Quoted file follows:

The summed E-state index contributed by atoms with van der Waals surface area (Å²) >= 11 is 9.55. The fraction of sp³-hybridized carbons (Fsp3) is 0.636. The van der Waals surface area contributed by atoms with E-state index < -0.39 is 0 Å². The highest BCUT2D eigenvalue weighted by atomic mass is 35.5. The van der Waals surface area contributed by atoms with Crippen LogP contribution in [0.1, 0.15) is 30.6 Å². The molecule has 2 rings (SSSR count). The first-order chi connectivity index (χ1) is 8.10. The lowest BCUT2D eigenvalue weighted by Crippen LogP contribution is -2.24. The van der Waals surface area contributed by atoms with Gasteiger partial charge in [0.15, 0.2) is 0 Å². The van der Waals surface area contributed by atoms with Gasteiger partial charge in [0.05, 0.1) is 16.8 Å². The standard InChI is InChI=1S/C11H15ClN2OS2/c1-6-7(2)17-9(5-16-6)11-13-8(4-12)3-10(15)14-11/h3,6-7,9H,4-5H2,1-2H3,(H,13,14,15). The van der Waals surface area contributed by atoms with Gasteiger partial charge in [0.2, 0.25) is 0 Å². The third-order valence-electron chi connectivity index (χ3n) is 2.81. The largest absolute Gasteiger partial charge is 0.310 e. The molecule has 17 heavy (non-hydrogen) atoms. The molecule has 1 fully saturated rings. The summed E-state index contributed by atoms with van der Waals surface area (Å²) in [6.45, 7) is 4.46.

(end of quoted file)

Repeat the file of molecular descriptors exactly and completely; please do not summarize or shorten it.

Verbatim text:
The summed E-state index contributed by atoms with van der Waals surface area (Å²) >= 11 is 9.55. The fraction of sp³-hybridized carbons (Fsp3) is 0.636. The van der Waals surface area contributed by atoms with E-state index < -0.39 is 0 Å². The highest BCUT2D eigenvalue weighted by atomic mass is 35.5. The van der Waals surface area contributed by atoms with Crippen LogP contribution in [0.1, 0.15) is 30.6 Å². The molecule has 2 rings (SSSR count). The first-order chi connectivity index (χ1) is 8.10. The lowest BCUT2D eigenvalue weighted by Crippen LogP contribution is -2.24. The van der Waals surface area contributed by atoms with Gasteiger partial charge in [0.15, 0.2) is 0 Å². The van der Waals surface area contributed by atoms with Gasteiger partial charge in [0.05, 0.1) is 16.8 Å². The standard InChI is InChI=1S/C11H15ClN2OS2/c1-6-7(2)17-9(5-16-6)11-13-8(4-12)3-10(15)14-11/h3,6-7,9H,4-5H2,1-2H3,(H,13,14,15). The van der Waals surface area contributed by atoms with Gasteiger partial charge in [0.2, 0.25) is 0 Å². The third-order valence-electron chi connectivity index (χ3n) is 2.81. The largest absolute Gasteiger partial charge is 0.310 e. The molecule has 17 heavy (non-hydrogen) atoms. The molecule has 1 fully saturated rings. The summed E-state index contributed by atoms with van der Waals surface area (Å²) in [6.45, 7) is 4.46.